or helper was near. Indeed, with the exception of a few months when
Lupton Bey was his second in command, he has been alone from the day
of his appointment in March, 1878, until the present time.
By the end of 1882, Emin Bey (for he received that title at the end of
1879) had the satisfaction of being able to report that his province was
in a state of peace and contentment. He had got rid of nearly all the
Egyptian soldiers, replacing, them by natives whom he had trained to
arms. He had added large districts to his province, not by the use of the
sword, but by personal negotiation with native chiefs. To all this must
be added the cultivation of cotton, of indigo, of coffee and rice, the estab--
tishment of a regular weekly post through his dominions, the rebuilding
of nearly all his stations, the construction of better and more permanent
roads, the introduction of camels, and the transport of goods by oxen ;.
and last, but not least, he was able in that year to show a net profit of
40,000, whereas on his taking up the reins of government, there was a
deficit ot 160,000 per annum. The commercial value of the province
may be estimated by this successful state of affairs, which was brought
about notwithstanding the fact that during the six years, 1878-84, only-
nine steamers had been sent from Khartoum to Lado, and only six oi
these had carried supplies.
A Remarkable Character.
From the 8th of October, 1878, the day on which I first met Emin:
Pasha, up to the present time, my admiration and respect for him have
steadily increased. It is impossible to become thoroughly acquainted
with anyone in a very short time, but perhaps the best chance of getting:
to know a man's character quickly is afforded by a meeting such as I
experienced with Emin Pasha in the heart of Africa, and shut off com-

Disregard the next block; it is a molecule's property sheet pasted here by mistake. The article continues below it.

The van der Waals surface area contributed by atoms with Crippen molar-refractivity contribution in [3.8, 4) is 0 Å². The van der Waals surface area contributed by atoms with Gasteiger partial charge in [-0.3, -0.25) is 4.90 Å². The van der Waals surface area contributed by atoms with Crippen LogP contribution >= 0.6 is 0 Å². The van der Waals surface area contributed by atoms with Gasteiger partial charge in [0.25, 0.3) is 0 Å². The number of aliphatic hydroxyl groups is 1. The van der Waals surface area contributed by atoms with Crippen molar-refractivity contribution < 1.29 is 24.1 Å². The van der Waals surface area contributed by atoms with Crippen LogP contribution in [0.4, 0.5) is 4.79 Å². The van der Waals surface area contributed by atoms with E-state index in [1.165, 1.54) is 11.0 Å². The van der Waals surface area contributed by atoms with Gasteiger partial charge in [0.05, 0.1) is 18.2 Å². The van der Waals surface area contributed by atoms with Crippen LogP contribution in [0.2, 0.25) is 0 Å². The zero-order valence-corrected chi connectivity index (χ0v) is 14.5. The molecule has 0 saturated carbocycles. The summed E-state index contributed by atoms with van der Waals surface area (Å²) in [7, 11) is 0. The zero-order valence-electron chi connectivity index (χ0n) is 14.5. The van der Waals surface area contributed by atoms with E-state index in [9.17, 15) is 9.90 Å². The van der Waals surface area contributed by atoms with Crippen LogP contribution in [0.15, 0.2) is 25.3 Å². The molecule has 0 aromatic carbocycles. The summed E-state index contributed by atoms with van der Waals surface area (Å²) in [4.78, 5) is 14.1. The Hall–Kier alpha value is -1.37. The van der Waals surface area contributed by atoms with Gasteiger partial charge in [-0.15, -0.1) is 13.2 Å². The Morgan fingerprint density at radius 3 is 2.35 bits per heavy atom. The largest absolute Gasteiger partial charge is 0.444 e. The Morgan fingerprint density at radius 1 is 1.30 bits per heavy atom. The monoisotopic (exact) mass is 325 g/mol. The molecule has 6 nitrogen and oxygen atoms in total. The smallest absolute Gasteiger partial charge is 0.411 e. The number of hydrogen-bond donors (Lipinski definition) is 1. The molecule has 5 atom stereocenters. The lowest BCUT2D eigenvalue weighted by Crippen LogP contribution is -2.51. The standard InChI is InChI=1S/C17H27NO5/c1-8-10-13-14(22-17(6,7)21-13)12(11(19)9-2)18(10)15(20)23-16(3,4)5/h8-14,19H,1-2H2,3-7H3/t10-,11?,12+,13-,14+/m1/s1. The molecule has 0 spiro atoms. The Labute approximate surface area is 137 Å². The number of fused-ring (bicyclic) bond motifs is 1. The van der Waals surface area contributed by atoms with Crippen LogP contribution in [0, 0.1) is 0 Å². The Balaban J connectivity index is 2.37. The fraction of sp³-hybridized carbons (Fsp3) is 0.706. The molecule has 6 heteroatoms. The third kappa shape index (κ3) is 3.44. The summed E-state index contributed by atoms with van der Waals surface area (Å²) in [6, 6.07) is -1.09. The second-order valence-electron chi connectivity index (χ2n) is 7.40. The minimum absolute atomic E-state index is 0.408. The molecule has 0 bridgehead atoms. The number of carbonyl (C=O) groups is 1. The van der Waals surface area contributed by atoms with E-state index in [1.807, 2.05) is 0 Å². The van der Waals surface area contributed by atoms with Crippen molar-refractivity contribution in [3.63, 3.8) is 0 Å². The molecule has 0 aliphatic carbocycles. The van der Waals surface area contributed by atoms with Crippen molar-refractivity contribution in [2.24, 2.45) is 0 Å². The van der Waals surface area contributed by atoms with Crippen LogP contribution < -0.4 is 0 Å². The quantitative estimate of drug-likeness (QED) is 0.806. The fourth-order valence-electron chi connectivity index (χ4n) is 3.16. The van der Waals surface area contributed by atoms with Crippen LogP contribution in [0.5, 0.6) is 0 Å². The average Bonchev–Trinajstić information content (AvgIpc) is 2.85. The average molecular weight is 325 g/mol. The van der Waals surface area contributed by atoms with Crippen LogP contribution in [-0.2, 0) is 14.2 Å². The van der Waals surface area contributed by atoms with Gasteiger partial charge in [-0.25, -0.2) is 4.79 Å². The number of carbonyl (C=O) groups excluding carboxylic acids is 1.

pletely from the civilized world. Under such circumstances, if they
possess any points in common, men are rapidly drawn together; and!
there is certainly a wonderful keenness of enjoyment in such intercourse,,
contrasting as it does so completely with the isolation, often experienced
for months or years together, by men whose work lies in such remote
regions as that which Emin Pasha has made his home.
A striking trait of his character which called forth my admiration was-
his unselfishness. His whole heart seemed to be centred in the welfare
of his people and the advancement of science, and no idea of fame appeared
to enter his mind. His interest, too, in the work being done by others-
seemed to be quite as keen as that he took in his own.
Emin's de'alings with the natives are worthy of notice. He has always-
been patient in the extreme with them ; he has a high opinion both of
their intelligence and their capabilities ; he respects their peculiarities,,
their, modes .of thought, and their beliefs, and the influence which he is
able to exert upon native chiefs is very remarkable. His dealings with
Mtesa and Kabrega were characterized, not only by a keen sense of
justice, but also by a thorough appreciation of their various needs.
Mtesa had the highest respect for him, and on several occasions he
expressed to me his appreciation of the way in which Emin had pre-
served his independence, when it was threatened by the injudicious
action of Nur Bey, who had marched to his (Mtesa's) capital with three
hundred Egyptian soldiers with the intention of annexing Uganda to
Peace More Effective than War.
This action of Nur Bey's, by the way, was in direct opposition to
Gordon Pasha's orders. Emin's power over the natives may also be
gathered from the fact that he entered into friendly relationships with so
many of the petty native chiefs whose districts adjoined his province. One